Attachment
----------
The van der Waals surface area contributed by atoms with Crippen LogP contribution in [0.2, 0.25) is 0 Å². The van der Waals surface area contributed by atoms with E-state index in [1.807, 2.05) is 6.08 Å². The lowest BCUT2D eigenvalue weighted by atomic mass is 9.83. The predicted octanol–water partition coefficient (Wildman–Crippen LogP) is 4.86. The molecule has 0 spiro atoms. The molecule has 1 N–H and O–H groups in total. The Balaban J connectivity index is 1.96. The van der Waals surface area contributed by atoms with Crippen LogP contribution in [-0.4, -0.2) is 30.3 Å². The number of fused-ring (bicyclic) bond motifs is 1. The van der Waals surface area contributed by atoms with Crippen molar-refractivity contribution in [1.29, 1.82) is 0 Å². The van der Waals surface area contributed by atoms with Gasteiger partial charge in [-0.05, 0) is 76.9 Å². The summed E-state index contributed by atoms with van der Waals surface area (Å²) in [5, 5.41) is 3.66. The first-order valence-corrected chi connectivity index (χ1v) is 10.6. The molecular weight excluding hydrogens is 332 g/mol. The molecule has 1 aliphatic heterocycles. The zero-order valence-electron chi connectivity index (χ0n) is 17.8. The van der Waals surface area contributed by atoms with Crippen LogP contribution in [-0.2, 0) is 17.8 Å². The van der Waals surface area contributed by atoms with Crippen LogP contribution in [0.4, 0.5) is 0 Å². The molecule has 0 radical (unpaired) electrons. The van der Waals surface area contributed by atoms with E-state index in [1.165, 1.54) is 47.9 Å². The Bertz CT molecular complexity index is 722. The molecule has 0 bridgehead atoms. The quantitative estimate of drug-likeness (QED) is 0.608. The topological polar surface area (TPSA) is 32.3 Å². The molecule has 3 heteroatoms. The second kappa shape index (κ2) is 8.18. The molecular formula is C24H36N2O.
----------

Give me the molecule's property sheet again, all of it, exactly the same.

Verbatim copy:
The van der Waals surface area contributed by atoms with Crippen LogP contribution in [0.2, 0.25) is 0 Å². The van der Waals surface area contributed by atoms with E-state index in [1.807, 2.05) is 6.08 Å². The lowest BCUT2D eigenvalue weighted by atomic mass is 9.83. The predicted octanol–water partition coefficient (Wildman–Crippen LogP) is 4.86. The molecule has 0 spiro atoms. The molecule has 1 N–H and O–H groups in total. The Balaban J connectivity index is 1.96. The van der Waals surface area contributed by atoms with Crippen LogP contribution in [-0.4, -0.2) is 30.3 Å². The number of fused-ring (bicyclic) bond motifs is 1. The van der Waals surface area contributed by atoms with Crippen molar-refractivity contribution in [1.29, 1.82) is 0 Å². The van der Waals surface area contributed by atoms with Gasteiger partial charge in [-0.05, 0) is 76.9 Å². The summed E-state index contributed by atoms with van der Waals surface area (Å²) in [5, 5.41) is 3.66. The first-order valence-corrected chi connectivity index (χ1v) is 10.6. The molecular weight excluding hydrogens is 332 g/mol. The molecule has 1 aliphatic heterocycles. The zero-order valence-electron chi connectivity index (χ0n) is 17.8. The van der Waals surface area contributed by atoms with Crippen LogP contribution in [-0.2, 0) is 17.8 Å². The van der Waals surface area contributed by atoms with Crippen LogP contribution in [0.4, 0.5) is 0 Å². The molecule has 0 radical (unpaired) electrons. The van der Waals surface area contributed by atoms with E-state index in [1.165, 1.54) is 47.9 Å². The Bertz CT molecular complexity index is 722. The molecule has 0 bridgehead atoms. The quantitative estimate of drug-likeness (QED) is 0.608. The topological polar surface area (TPSA) is 32.3 Å². The molecule has 3 heteroatoms. The second kappa shape index (κ2) is 8.18. The molecular formula is C24H36N2O.